Slavery for Thomas Ryan (and Ziba B. Oakes, who would purchase the property from Ryan in 1859) was a business opportunity. For each auction that took place on 6 Chalmers street, Ryan received a percentage of the profits of the auction to compliment his salary as city councilor. Slavery was the foundation of the entire economy of Charleston, and of the entire plantation economy of South Carolina. Ryan benefited from slavery indirectly as a city councilor, as the taxes earned from plantations and enslavers funded his salary, yet 6 Chalmers street didn’t merely enable slavery, but made him the direct beneficiary of its proliferation. Despite the changing tide as to how slavery was understood by the states who became the Union, it was not just the reality of the South, but a net good for white elites like Ryan.

Despite how slavery was viewed by elite Southerners in Ryan’s time, 6 Chalmers street as an auctioning site would be forced to shut its doors after only seven years of operation. As a direct result of the Union Navy’s bombardment of Charleston during the Civil War, Ryan’s Mart was only operational for seven years. Once the war was over, however, the people who once would have been housed in the barracoon now called it a home. The buildings of Ryan’s Mart served as a tenement home following after the Civil War, as now free Black people sought work in whatever manner they could find. Around the turn of the century, the space that was once the auctioning site would become an auto-repair shop.6


While the Civil War would force the auction site to close, it also forced Charleston to reconsider how it understood the slavery, and make choices regarding how it remembered it.


Be sure to check back next week for part two, where we will learn about how 6 Chalmers functioned as a museum.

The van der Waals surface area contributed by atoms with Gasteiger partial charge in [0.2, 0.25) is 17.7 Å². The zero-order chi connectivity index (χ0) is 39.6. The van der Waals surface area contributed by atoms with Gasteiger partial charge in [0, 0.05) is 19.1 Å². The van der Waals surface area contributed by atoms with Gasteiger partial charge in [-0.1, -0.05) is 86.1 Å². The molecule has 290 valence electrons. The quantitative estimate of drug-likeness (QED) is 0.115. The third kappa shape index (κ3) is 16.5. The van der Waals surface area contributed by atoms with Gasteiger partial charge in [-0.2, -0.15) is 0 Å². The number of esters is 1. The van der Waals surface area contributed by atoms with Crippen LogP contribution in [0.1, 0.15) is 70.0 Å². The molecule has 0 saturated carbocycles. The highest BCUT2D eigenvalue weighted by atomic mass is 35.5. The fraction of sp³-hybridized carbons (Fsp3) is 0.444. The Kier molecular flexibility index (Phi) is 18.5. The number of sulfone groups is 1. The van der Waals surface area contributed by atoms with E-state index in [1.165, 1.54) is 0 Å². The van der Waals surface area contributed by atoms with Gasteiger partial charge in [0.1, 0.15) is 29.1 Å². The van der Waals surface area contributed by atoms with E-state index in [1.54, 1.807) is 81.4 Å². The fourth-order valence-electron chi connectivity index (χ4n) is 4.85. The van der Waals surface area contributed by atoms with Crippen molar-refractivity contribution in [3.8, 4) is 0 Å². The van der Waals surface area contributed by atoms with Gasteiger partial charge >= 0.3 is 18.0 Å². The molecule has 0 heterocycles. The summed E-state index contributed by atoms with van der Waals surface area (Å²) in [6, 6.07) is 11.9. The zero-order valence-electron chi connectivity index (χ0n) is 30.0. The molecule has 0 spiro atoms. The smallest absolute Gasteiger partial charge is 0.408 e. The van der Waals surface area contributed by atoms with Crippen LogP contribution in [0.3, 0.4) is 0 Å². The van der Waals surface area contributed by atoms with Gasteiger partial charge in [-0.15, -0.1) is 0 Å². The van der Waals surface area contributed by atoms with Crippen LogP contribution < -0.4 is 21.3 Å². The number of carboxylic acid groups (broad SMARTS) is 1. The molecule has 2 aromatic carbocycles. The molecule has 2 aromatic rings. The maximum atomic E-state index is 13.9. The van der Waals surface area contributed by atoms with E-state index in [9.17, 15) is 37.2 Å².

Sources

  1. Battle, Mary. “Africans in Carolina.” African Passages, Lowcountry Adaptations. Lowcountry Digital History Initiative: Charleston, South Carolina. 2013. Accessed Dec. 8, 2022.
  2. Butler, Nic. “Street Auctions and Slave Marts in Antebellum Charleston.” Charleston Time Machine. No. 187. Charleston County Library: Charleston, SC. Jan. 22, 2021. Accessed Dec. 1, 2022.
  3. Ibid.
  4. Bancroft, Frederic. Slave Trading in the Old South. University of South Carolina Press: Columbia, SC. 1996. Pp. 175-177.
  5. Yuhl, Stephanie E. “Hidden in plain sight: centering the domestic slave trade in American public history.” Journal of Southern History. Vol. 79, 3. pp 599.
  6. Drago, Edmund L., and Ralph Melnick. “The Old Slave Mart Museum, Charleston, South Carolina: Rediscovering the Past.” Civil War History. Vol. 27, No. 2. June 1981. pp 153.

Image Credits

  1. Butler, Nic. “Street Auctions and Slave Marts in Antebellum Charleston.” Charleston Time Machine. No. 187. Charleston County Library: Charleston, SC. Jan. 22, 2021. Accessed Dec. 1, 2022. https://www.ccpl.org/charleston-time-machine/street-auctions-and-slave-marts-antebellum-charleston#_edn10.
  2. Unknown Artist. Unknown Title. Old Slave Mart Museum: Charleston, SC. Unknown creation date. Image taken Dec. 5, 2022.